Aligning your procurement mindset to the growth agenda
Growth is back on the agenda. Actually, in an increasingly lumpy economy, for many businesses it never went away, despite the vicissitudes of national and regional economies. (“Vicissitudes”? Well, the UK grew robustly in Q4 2014, then posted its slowest GDP gains for three years in Q1 2015…) And with the ongoing prevalence of risk in many markets, we’re in a period where organisations want to expand, but just don’t seem ready to invest, spend and grow in the way that macroeconomic data suggests they should.
Getting your procurement function in shape for 2015
Traditionally the aim for many of us at the beginning of the year is to get fitter; but this doesn’t just mean getting a beach body. Businesses the world over are looking to get into shape for the New Year too. Toning-up processes, cutting slack and beefing-up innovation are priorities that are making their way to the top of the agenda for many leaders for the first quarter of 2015. However, a word of caution, getting your business in shape doesn’t necessarily mean getting “lean”. There are better ways to create fitter, faster, functions for the year ahead.
In 1596 Shakespeare wrote the Merchant of Venice - a play in which a young Venetian merchant, named Antonio, signs an interest-free loan to help his friend, Bassanio, romantically court (with lots of money) Portia, the woman of his dreams. The catch is that if Antonio defaults on the loan, Shylock (the financier in this scenario) has the right to take a literal “pound of flesh”.
Whilst the Deloitte list highlights some of the important issues, we’ve reached out to our own network (of client teams and readers) and come up with five additional issues that are most likely to make their way to the top of the CFO’s agenda over the second half of 2014.
New research shows that a growing number of corporates are refocusing their procurement functions away from cost and towards strategic innovation. A sure sign that corporate management's attitudes towards procurement are shifting. (We discuss this further in our webinar). But are the smart ones just copying the companies that have always understood that this is a key source of value?
Any accountant will tell you that more businesses go bust in the recovery from a downturn than in the recession itself. A big reason for this is poor risk management – because managers think they can stop worrying. They can’t.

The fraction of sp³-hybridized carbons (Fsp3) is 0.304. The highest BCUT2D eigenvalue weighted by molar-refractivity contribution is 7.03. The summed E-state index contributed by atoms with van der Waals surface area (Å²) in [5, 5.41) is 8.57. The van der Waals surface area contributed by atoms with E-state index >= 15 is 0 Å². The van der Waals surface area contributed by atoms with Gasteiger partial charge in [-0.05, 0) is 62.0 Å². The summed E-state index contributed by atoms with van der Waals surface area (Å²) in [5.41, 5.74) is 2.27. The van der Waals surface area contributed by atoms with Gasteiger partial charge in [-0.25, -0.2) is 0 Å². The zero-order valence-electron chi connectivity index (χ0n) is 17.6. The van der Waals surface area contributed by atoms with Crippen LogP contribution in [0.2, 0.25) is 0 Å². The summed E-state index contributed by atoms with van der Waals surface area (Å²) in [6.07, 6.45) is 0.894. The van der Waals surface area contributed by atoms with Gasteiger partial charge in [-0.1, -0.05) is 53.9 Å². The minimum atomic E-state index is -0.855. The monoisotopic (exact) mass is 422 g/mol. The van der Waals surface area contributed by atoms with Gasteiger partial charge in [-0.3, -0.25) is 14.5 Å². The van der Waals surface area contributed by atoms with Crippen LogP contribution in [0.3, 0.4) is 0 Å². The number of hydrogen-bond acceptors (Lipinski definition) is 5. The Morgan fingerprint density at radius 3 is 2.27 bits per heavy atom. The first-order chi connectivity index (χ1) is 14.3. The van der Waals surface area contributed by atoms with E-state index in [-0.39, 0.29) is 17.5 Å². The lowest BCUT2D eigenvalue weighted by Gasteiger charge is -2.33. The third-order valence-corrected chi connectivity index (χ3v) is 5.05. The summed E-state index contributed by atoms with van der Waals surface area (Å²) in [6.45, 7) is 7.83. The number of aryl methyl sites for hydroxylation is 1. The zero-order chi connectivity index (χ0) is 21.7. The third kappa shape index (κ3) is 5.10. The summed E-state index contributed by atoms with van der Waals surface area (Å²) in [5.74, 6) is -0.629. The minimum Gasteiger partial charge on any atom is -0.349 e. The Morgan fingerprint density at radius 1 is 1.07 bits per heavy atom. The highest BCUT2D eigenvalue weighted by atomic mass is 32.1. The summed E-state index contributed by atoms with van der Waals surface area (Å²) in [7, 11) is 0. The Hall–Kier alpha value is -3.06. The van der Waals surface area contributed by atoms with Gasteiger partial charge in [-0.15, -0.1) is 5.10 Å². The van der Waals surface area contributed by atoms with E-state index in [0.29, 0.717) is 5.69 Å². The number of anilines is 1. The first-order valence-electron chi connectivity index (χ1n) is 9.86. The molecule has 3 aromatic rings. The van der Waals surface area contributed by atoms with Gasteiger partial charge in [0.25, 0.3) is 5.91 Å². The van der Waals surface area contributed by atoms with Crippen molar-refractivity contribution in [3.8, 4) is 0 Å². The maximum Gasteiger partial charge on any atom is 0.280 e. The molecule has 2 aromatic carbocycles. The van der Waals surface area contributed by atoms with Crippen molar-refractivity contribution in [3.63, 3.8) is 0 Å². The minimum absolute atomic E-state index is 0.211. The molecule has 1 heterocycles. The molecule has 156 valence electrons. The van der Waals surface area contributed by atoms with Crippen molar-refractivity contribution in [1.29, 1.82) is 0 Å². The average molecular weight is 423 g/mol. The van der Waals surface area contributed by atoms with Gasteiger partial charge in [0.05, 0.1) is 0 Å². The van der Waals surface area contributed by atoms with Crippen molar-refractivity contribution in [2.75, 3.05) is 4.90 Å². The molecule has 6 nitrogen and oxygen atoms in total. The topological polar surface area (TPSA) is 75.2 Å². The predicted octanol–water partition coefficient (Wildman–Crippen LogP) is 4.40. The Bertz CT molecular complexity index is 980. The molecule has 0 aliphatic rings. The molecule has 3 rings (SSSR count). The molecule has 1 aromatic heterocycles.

How to avoid value-erosion and cost-leakage in Financial Services
Cost management and 'cost-out' is critical for any business. As such, cost as a metric will always be near the top of the agenda for any business assessing the performance of their procurement or sourcing function. However, driving costs out of a business is not a one-off project - it's a continuous, evolving process.
Ladbrokes Chief Procurement Officer bets on stakeholder management
Supplier relationships are obviously vital to a sound procurement strategy. But for Clive Rees, Chief Procurement Officer at betting giant Ladbrokes, keeping internal stakeholders close is just as important.
Banks seek agility, transparency and transformation from procurement
Procurement adds value by offering transparency into where and how a business spends it's money. But when it offers "an understanding of what is driving a particular spend pattern where the demand is coming from and how can it be managed effectively," it can really start to deliver both strategic and tactical benefits.
"Culture eats strategy for breakfast." That's an old saying attributed to management guru Peter Drucker, and it's been particularly pertinent over the past five years. A more modern meme is the "new normal", but I think they're closely connected. And a good illustration of how and why is the news coming out of Barclays.
Regulatory forces are the most obvious driver of change in financial services. There is no doubt that the Mortgage Market Review, Basel III, the Independent Commission on Banking, the Retail Distribution Review and other regulatory factors have added substantial cost and complexity to running bank operations.
The financial services sector might have thought the worst was over by the start of 2012. Blamed for the global economic meltdown that was entering its fifth year, and made pariah in the court of public opinion, bankers in particular must have been hoping the worst was over.